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abstract = "Introduction: Conventionally, free transverse rectus abdominis myocutaneous (fTRAM) flap breast reconstruction has been associated with decreased donor site morbidity and improved flap inset. However, clinical success depends upon more sophisticated technical expertise and facilities. This study aims to characterize postoperative outcomes undergoing free versus pedicled TRAM (pTRAM) flap breast reconstruction. Methods: Nationwide inpatient sample database (2008–2011) was reviewed for cases of fTRAM (ICD-9-CM 85.73) and pTRAM (85.72) breast reconstruction. Inclusion criteria were females undergoing pTRAM or fTRAM breast reconstruction; males were excluded. We examined demographics, hospital setting, insurance information, patient income, and comorbidities. Clinical endpoints included postoperative complications, length-of-stay (LOS), and total charges (TC). Bivariate/multivariate analyses were performed to identify independent risk factors associated with increased complications and resource utilization. Results: Overall, 21,655 cases were captured. Seventy-percent were Caucasian, 95 {\%} insured, and 72 {\%} treated in an urban teaching hospital. There were 9 pTRAM and 6 fTRAM in-hospital mortalities. On bivariate analysis, the fTRAM cohort was more likely to be obese (OR 1.2), undergo revision (OR 5.9), require hemorrhage control (OR 5.7), suffer hematoma complications (OR 1.9), or wound infection (OR 1.8) (p < 0.003). The pTRAM cohort was more likely to suffer pneumonia (OR 1.6) and pulmonary embolism (OR 2.0) (p < 0.004). Reconstruction type did not affect risk of flap loss or seroma occurrence. TC were higher with fTRAM (p < 0.001). LOS was not affected by procedure type. On risk-adjusted multivariate analysis, fTRAM was an independent risk factor for increased LOS (OR 1.6), TC (OR 1.8), and postoperative complications (OR 1.3) (p < 0.001). Conclusion: Free TRAM has an increased risk of postoperative complications and resource utilization versus pTRAM on the current largest risk-adjusted analysis. Further analyses are required to elucidate additional factors influencing outcomes following these procedures. Level of Evidence III: This journal requires that authors assign a level of evidence to each article. For a full description of these Evidence-Based Medicine ratings, please refer to the Table of Contents or the A3 online Instructions to Authors.www.springer.com/00266.",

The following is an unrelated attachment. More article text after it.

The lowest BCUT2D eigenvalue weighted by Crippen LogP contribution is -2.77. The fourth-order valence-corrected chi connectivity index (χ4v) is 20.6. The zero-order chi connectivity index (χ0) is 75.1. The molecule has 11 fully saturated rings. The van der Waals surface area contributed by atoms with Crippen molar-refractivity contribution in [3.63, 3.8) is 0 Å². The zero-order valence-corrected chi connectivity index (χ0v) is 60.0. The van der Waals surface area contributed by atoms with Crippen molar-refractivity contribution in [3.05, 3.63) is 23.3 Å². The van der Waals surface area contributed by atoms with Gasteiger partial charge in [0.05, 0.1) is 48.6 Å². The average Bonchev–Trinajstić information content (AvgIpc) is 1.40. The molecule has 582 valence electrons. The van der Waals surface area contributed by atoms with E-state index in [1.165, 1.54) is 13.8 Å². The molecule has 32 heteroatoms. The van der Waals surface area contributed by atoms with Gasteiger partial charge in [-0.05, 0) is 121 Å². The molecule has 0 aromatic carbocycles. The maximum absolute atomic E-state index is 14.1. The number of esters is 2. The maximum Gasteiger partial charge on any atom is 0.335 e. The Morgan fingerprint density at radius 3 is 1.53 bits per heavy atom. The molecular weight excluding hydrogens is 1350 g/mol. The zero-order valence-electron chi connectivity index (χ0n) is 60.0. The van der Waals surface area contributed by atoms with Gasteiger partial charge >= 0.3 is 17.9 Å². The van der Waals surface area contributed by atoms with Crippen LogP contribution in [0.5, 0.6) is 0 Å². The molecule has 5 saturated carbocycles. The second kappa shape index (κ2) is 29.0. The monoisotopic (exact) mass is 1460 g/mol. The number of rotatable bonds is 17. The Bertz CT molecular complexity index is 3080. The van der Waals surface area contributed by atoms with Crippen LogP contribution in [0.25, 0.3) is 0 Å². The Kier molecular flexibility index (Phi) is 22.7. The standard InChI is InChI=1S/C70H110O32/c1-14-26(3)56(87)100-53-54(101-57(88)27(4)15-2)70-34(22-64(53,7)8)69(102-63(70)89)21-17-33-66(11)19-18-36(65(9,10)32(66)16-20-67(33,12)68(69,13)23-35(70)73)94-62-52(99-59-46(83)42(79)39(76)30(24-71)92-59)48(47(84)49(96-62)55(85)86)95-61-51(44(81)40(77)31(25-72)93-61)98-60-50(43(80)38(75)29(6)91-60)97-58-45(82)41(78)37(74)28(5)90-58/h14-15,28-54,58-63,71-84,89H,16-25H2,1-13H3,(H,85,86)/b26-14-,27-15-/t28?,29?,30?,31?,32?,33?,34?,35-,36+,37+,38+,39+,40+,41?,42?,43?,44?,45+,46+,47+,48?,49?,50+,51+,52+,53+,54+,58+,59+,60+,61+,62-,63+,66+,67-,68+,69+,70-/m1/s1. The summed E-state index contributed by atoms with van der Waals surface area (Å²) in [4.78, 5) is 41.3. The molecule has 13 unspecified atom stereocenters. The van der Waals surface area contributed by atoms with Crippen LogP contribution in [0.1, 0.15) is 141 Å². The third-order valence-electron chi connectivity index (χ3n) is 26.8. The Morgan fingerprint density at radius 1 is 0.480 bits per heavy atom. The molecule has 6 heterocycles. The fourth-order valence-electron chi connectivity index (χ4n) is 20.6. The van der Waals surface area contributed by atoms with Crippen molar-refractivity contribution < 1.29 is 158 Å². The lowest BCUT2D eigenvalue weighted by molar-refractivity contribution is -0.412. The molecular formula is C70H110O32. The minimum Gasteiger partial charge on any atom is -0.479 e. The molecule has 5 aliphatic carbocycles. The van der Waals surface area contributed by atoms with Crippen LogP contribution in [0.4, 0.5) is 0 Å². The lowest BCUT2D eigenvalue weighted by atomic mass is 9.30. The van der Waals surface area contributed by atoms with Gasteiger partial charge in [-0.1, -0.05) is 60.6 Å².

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N2 - Introduction: Conventionally, free transverse rectus abdominis myocutaneous (fTRAM) flap breast reconstruction has been associated with decreased donor site morbidity and improved flap inset. However, clinical success depends upon more sophisticated technical expertise and facilities. This study aims to characterize postoperative outcomes undergoing free versus pedicled TRAM (pTRAM) flap breast reconstruction. Methods: Nationwide inpatient sample database (2008–2011) was reviewed for cases of fTRAM (ICD-9-CM 85.73) and pTRAM (85.72) breast reconstruction. Inclusion criteria were females undergoing pTRAM or fTRAM breast reconstruction; males were excluded. We examined demographics, hospital setting, insurance information, patient income, and comorbidities. Clinical endpoints included postoperative complications, length-of-stay (LOS), and total charges (TC). Bivariate/multivariate analyses were performed to identify independent risk factors associated with increased complications and resource utilization. Results: Overall, 21,655 cases were captured. Seventy-percent were Caucasian, 95 % insured, and 72 % treated in an urban teaching hospital. There were 9 pTRAM and 6 fTRAM in-hospital mortalities. On bivariate analysis, the fTRAM cohort was more likely to be obese (OR 1.2), undergo revision (OR 5.9), require hemorrhage control (OR 5.7), suffer hematoma complications (OR 1.9), or wound infection (OR 1.8) (p < 0.003). The pTRAM cohort was more likely to suffer pneumonia (OR 1.6) and pulmonary embolism (OR 2.0) (p < 0.004). Reconstruction type did not affect risk of flap loss or seroma occurrence. TC were higher with fTRAM (p < 0.001). LOS was not affected by procedure type. On risk-adjusted multivariate analysis, fTRAM was an independent risk factor for increased LOS (OR 1.6), TC (OR 1.8), and postoperative complications (OR 1.3) (p < 0.001). Conclusion: Free TRAM has an increased risk of postoperative complications and resource utilization versus pTRAM on the current largest risk-adjusted analysis. Further analyses are required to elucidate additional factors influencing outcomes following these procedures. Level of Evidence III: This journal requires that authors assign a level of evidence to each article. For a full description of these Evidence-Based Medicine ratings, please refer to the Table of Contents or the A3 online Instructions to Authors.www.springer.com/00266.